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Korea’s homegrown characters going global

Kakao Friends

Korea’s home-grown characters are gaining increasing popularity abroad, buoyed by the country’s advanced information technology and the increased popularity of hallyu.

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The Korea Creative Content Agency (KOCCA) estimates Korea’s character industry will rake in 13.7 trillion won (US$11.9 billion) in total sales this year, up 8.2 percent from 12.7 trillion won the previous year.

Along with the industry-wide growth, exports are expected to reach US$770 million in 2019, up 8 percent from US$710 million the prior year.

“The character industry is seeing robust growth thanks to increasing exports and domestic consumption,” a KOCCA official said.

“VR, AR and mobile platforms, such as YouTube, social media and games, are pushing the market to develop new characters.”

Until the mid-1990s, the character industry was dominated by Western cartoon characters such as Disney although there were some popular Korean cartoons including Dooly the Little Dinosaur.

By the early 2000s, a wide variety of Japanese characters, including Jjanggu the Unhelpable, Digimon and Dragon Ball, enjoyed wild popularity here.

It was in 2003 when the industry saw the potential in domestic characters with the introduction of the Pororo the Little Penguin, which became the most popular animated character among young children.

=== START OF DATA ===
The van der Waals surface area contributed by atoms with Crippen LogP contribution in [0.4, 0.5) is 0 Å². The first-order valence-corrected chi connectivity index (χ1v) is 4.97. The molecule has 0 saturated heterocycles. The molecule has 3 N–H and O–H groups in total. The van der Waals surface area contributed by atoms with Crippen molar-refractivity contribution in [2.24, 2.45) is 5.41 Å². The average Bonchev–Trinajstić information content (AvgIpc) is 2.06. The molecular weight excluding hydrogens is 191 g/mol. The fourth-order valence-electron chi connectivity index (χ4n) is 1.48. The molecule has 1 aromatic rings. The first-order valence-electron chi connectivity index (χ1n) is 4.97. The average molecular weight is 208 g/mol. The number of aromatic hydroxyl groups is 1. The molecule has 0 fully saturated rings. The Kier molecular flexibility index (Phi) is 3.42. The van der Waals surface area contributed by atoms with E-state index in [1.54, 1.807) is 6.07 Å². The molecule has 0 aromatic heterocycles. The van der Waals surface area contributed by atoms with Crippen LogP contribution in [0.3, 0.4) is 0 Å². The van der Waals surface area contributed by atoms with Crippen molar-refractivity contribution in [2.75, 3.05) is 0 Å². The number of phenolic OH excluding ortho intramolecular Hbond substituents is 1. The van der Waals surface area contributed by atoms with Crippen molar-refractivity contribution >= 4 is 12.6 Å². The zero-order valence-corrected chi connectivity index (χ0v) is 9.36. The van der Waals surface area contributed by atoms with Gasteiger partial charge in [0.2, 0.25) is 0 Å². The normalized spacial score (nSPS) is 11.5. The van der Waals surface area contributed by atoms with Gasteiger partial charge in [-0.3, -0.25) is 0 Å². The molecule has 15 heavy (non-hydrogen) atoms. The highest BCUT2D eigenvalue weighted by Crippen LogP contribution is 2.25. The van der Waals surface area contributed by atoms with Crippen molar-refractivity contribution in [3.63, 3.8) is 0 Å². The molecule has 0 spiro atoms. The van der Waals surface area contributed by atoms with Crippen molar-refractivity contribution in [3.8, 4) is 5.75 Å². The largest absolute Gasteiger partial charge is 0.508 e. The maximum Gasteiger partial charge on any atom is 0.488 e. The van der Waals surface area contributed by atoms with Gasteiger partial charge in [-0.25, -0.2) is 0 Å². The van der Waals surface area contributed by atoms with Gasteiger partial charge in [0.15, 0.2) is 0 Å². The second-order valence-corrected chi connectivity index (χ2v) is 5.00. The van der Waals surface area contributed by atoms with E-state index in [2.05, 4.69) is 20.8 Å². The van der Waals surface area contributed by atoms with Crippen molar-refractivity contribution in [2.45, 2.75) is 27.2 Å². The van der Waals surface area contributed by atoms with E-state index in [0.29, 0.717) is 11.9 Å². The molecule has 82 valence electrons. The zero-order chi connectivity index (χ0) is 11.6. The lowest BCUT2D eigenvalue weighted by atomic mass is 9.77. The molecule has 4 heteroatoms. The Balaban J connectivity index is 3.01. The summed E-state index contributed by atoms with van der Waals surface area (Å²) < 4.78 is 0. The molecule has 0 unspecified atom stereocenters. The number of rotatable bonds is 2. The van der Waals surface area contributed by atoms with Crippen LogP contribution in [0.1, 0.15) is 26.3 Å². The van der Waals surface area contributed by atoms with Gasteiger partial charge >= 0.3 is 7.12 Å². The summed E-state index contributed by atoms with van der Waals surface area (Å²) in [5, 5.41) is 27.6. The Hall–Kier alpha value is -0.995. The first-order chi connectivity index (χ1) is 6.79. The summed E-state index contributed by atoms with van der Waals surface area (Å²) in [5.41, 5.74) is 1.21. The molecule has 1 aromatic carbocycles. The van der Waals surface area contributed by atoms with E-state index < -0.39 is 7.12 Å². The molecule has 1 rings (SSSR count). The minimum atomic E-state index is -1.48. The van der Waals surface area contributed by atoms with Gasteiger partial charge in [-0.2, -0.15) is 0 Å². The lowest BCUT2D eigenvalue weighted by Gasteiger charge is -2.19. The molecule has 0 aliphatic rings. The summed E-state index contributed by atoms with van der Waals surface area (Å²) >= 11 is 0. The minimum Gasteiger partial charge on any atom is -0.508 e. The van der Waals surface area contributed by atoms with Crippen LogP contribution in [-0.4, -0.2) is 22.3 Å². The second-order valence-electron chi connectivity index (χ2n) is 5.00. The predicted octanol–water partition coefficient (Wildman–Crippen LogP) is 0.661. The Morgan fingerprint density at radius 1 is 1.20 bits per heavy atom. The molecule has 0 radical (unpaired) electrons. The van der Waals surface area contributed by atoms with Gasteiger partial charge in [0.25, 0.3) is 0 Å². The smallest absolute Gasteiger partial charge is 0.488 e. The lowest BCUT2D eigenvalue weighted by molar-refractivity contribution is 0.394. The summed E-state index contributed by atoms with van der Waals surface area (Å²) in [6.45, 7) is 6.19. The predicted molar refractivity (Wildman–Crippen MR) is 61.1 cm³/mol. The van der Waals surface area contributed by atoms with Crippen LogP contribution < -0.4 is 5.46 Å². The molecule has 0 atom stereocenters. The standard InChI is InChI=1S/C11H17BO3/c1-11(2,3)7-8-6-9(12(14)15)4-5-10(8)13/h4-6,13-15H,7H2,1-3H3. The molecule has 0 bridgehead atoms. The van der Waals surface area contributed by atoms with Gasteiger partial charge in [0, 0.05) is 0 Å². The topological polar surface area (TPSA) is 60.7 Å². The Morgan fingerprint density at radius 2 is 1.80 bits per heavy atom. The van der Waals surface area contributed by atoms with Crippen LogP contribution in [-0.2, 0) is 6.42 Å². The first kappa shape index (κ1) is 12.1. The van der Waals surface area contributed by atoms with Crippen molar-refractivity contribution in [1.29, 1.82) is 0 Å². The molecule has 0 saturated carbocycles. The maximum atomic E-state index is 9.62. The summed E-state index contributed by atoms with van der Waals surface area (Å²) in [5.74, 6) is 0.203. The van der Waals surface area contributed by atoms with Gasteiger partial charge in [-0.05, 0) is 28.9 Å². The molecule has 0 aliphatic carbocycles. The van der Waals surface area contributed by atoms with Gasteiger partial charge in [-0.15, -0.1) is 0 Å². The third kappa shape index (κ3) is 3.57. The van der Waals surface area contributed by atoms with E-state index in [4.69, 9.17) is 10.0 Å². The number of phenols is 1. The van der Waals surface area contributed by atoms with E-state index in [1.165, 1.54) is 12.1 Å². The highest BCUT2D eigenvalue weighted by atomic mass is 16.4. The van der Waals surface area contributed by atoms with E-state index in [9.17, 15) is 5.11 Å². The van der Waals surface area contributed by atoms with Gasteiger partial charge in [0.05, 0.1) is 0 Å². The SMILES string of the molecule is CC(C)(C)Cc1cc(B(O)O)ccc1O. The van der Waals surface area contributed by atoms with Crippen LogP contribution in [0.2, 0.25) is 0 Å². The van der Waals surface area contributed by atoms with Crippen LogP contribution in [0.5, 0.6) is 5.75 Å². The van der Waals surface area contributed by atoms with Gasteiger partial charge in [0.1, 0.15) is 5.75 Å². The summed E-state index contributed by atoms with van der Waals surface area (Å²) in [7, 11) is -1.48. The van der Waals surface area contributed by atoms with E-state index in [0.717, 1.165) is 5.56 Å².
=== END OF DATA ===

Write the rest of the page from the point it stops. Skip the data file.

Now the industry is led by characters from mobile application services such as Kakao Talk and Line.

There are currently 25 character stores for Kakao Friends nationwide, while its rival Line has 21 character stores in Korea and over 120 stores in 11 countries.

Line Friends has launched numerous collaborations with popular brands including Danish audio brand Bang & Olufsen, German stationary brand LAMY and Chinese smartphone giant Xiaomi.

Riding on the popularity of K-pop superstars, it also created BTS-inspired characters called the BT21 figures.

The BT21 figures ― Tata, Van, RJ, Chimmy, Cooky, Shooky, Mang and Koya ― are each associated with one member of BTS as well as their fandom ARMY.

Meanwhile, Kakao IX has teamed up with cosmetics brand The Face Shop, global drink bottle maker Thermos, and tech accessory brand Logitech.

“We used a localization strategy to target Japan, which includes introduction of Japanese limited edition products,” a Kakao IX official said. “In addition, we are seeking to collaborate with renowned Japanese brands and open pop-up stores to attract young customers.”

Experts attribute the success of Korean characters appealing storyline and characterization.

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“The story component is extremely important. Characterization has become richer and deeper,” said Ha Jae-keun, a culture critic. “The fact that each character has a distinctive personality has made them more appealing to the global market.”

(Source: The Korea Times)